WHO ARE THE OTHER BAND MEMBERS?
I knew you were going to ask that question. The release has been pushed back from March 1st to March 29th, due to getting things perfect. One of the things we have going on is we have a fantastic website that is being built. It is probably one of my favorite things artistically that I have ever done. Seven days before the record is going to come out, a different portion of the site will unlock everyday until March 29th. At that point you will be able to have all of the parts unveiled to you. That way you will find out more about who, what, when, where and why. We are leaving it that way because in this band I’m only doing what I want, such as when we play live, I’m not going to have bands open up and I’m not going to have bands play after me. If we get asked to go out on a tour, then that’s one thing, but when we are doing our own shows, we are going to do our own show even if it means me renting out a hall. I’m going to project this art the way it needs to be projected. I’m not going to project it the way people want it to be, I’ve done that and that’s not what this art is. This art is very precise, it’s very dangerous and it’s very dangerous thinking. I’m leaving it all a mystery until the album comes out and that’s when everyone can look at it, dissect it and become one with it. They can decide whether it’s going to be part of their life or not. Half of the world is going to love it and half of the world is going to hate it. There is nothing that anybody can do about that. I concentrate on the percentage of the people that are going to love it. I think the people that are going to love it are going to appreciate that from this day until the release that they have to wait and have something to look forward to in this business that is failing. I’m trying to give them something to look forward to. Everyday that they wake up is another day that they can go “This is when I can buy this freakin record that I’ve been waiting for.” That’s what it was like when I was a kid. I would wait and wait. I remember the last band that I stood in line for was Rage Against the Machine. The album was called Evil Empire. That is the last time that I stood outside in a line of people waiting at a mom and pop store hoping to be able to purchase a copy of the disc because they only had so many. Those days just don’t happen anymore because everything is on the internet, everything is right now and they have an unlimited supply of downloads. I’m trying to bring it back to where it is a necessity to need art.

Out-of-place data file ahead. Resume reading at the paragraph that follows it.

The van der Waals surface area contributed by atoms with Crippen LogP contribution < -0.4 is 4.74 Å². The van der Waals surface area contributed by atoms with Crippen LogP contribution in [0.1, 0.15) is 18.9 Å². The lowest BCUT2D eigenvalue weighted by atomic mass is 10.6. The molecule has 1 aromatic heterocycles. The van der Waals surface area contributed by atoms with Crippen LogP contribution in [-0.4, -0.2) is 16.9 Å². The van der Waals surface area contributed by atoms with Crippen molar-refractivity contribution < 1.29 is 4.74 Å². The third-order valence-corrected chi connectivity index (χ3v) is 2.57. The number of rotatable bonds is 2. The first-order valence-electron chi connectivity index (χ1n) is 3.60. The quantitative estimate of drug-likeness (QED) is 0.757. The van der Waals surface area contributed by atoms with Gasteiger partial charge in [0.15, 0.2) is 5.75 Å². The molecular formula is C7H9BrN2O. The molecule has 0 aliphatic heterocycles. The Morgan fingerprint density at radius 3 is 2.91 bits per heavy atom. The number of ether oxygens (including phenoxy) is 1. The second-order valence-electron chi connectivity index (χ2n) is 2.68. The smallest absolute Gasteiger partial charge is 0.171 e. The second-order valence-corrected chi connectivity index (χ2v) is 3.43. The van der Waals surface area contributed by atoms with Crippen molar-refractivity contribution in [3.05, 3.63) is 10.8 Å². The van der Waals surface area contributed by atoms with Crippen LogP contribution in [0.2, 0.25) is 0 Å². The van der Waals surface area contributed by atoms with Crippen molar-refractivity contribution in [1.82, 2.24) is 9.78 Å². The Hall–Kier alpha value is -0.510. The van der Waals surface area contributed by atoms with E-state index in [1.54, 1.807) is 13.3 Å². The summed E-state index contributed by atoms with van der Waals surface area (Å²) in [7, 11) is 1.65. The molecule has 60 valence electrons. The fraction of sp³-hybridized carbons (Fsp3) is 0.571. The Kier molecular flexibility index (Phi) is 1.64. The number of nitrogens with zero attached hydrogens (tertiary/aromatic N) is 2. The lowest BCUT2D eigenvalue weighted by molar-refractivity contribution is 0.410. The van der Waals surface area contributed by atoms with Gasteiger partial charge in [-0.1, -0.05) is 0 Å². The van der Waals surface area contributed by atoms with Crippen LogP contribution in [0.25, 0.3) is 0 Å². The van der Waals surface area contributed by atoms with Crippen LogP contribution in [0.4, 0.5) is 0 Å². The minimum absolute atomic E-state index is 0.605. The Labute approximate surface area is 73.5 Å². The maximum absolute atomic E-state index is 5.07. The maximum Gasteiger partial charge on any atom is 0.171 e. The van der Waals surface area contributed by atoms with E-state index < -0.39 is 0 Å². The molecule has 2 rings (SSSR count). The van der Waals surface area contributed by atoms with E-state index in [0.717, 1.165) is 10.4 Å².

I WAS READING WHAT WAS WRITTEN ON THE FACEBOOK PAGE. IN A VERY DESCRIPTIVE WAY, YOU STATED THINGS LIKE HOW EVERYTHING IN OUR LIVES IS CREATED OR TOUCHED BY A COMPUTER AND HOW MUSIC IS LACKING SOUL, EMOTION AND CREATIVITY. I FELT LIKE THAT WAS WHY YOU WROTE THIS ALBUM. I FELT LIKE YOU WANTED TO CREATE SOMETHING DIFFERENT.